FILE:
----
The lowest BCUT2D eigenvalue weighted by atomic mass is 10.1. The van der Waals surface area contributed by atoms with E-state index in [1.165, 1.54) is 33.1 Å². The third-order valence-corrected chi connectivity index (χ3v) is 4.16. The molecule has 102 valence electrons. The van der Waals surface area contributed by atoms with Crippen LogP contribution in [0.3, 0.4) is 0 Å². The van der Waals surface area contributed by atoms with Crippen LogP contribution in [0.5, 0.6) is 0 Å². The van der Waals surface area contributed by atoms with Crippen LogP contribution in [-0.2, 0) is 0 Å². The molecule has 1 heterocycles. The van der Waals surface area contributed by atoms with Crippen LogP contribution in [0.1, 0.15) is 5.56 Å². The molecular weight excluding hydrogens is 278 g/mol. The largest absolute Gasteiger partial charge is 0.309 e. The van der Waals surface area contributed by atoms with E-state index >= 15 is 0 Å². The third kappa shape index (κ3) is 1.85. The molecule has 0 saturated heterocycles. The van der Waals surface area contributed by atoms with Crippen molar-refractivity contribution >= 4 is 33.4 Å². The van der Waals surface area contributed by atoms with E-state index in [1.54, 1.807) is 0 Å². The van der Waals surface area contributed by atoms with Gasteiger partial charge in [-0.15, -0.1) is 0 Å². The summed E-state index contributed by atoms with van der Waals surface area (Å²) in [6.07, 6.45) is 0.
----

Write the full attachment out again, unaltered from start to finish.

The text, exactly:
The lowest BCUT2D eigenvalue weighted by atomic mass is 10.1. The van der Waals surface area contributed by atoms with E-state index in [1.165, 1.54) is 33.1 Å². The third-order valence-corrected chi connectivity index (χ3v) is 4.16. The molecule has 102 valence electrons. The van der Waals surface area contributed by atoms with Crippen LogP contribution in [0.3, 0.4) is 0 Å². The van der Waals surface area contributed by atoms with Crippen LogP contribution in [0.5, 0.6) is 0 Å². The van der Waals surface area contributed by atoms with Crippen LogP contribution in [-0.2, 0) is 0 Å². The molecule has 1 heterocycles. The van der Waals surface area contributed by atoms with Crippen LogP contribution in [0.1, 0.15) is 5.56 Å². The molecular weight excluding hydrogens is 278 g/mol. The largest absolute Gasteiger partial charge is 0.309 e. The van der Waals surface area contributed by atoms with E-state index >= 15 is 0 Å². The third kappa shape index (κ3) is 1.85. The molecule has 0 saturated heterocycles. The van der Waals surface area contributed by atoms with Crippen molar-refractivity contribution >= 4 is 33.4 Å². The van der Waals surface area contributed by atoms with E-state index in [1.54, 1.807) is 0 Å². The van der Waals surface area contributed by atoms with Gasteiger partial charge in [-0.15, -0.1) is 0 Å². The summed E-state index contributed by atoms with van der Waals surface area (Å²) in [6.07, 6.45) is 0.